The situation that Jesus entered into in the Christmas story was fraught with political tension. The nation of Israel was under Roman occupation. They were clamoring for freedom, doubting government, and looking for hope. There were parties that shouted for revolution, wanting to overthrow the government and start fresh. There were parties that clung to individual identities, who pulled away from the fray and believed that looking further inward would be the great hope of society.  There were parties that clung to fundamentalism, tradition, and rules for morality as the way forward. There were parties that grabbed at power, manipulating and buying their way on any side to be in control.

Sound familiar?

The God we serve chose to enter into that situation as a baby, and he is able to enter into our situation as a risen lord and savior of this increasingly broken world. Our situation is no match for the owner who alone can deal with it. The creator of the world is not powerless in our current political situation. He has entered into our situation, our mess, and he is here to help. Here are three ways this advent season can meet us in our societal tension and bring hope to what feels like a hopeless world.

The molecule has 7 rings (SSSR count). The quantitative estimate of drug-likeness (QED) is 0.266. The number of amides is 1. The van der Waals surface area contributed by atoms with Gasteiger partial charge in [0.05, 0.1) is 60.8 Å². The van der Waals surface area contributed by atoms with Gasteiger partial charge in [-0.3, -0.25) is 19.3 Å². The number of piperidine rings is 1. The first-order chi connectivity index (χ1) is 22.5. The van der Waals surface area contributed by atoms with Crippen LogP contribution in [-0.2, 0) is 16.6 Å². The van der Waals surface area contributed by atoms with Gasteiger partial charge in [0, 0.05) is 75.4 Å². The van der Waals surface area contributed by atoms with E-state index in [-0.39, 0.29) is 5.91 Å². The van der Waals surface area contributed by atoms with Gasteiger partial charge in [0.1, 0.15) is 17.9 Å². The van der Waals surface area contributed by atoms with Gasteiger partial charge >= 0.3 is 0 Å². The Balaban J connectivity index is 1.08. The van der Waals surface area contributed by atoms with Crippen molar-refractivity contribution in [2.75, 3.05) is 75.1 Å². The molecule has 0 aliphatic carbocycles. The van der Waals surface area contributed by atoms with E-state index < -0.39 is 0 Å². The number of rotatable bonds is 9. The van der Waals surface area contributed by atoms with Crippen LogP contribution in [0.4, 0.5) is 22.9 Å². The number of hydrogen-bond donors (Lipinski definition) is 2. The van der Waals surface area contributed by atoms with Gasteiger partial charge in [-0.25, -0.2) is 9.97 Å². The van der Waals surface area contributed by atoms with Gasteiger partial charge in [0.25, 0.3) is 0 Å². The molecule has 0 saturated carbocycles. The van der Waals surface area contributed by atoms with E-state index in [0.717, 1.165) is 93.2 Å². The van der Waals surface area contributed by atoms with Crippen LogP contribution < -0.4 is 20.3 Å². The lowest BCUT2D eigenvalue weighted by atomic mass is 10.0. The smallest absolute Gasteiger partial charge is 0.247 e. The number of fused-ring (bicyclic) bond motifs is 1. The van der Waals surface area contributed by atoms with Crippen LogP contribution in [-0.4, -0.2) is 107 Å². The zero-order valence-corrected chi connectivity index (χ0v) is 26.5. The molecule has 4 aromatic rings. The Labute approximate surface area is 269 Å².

1. God Brought Hope to Our Human Situation

Christians celebrate a sent God. He came to us. He entered into a broken world. He did not remove himself from our situation. A Roman empire did not phase him or threaten the kingdom he came to establish. God did not meet strength-for-strength on the world’s terms, but came in vulnerability, as a baby, knowing he had nothing to prove. He came one cold night to refugee parents who had no place to sleep. So often we read the Christmas story with boredom and nostalgia, our eyes glazed over thinking we know the plot. The Christmas story is a gritty collision of the eternal and finite. This is the literary version of a record player scratching to a screeching halt, like in the movies before that tension-filled silence. This story changes everything.

Where do you need to approach the Christmas story with new eyes and ears to find hope?

2. God Brings Hope to Our Daily Situations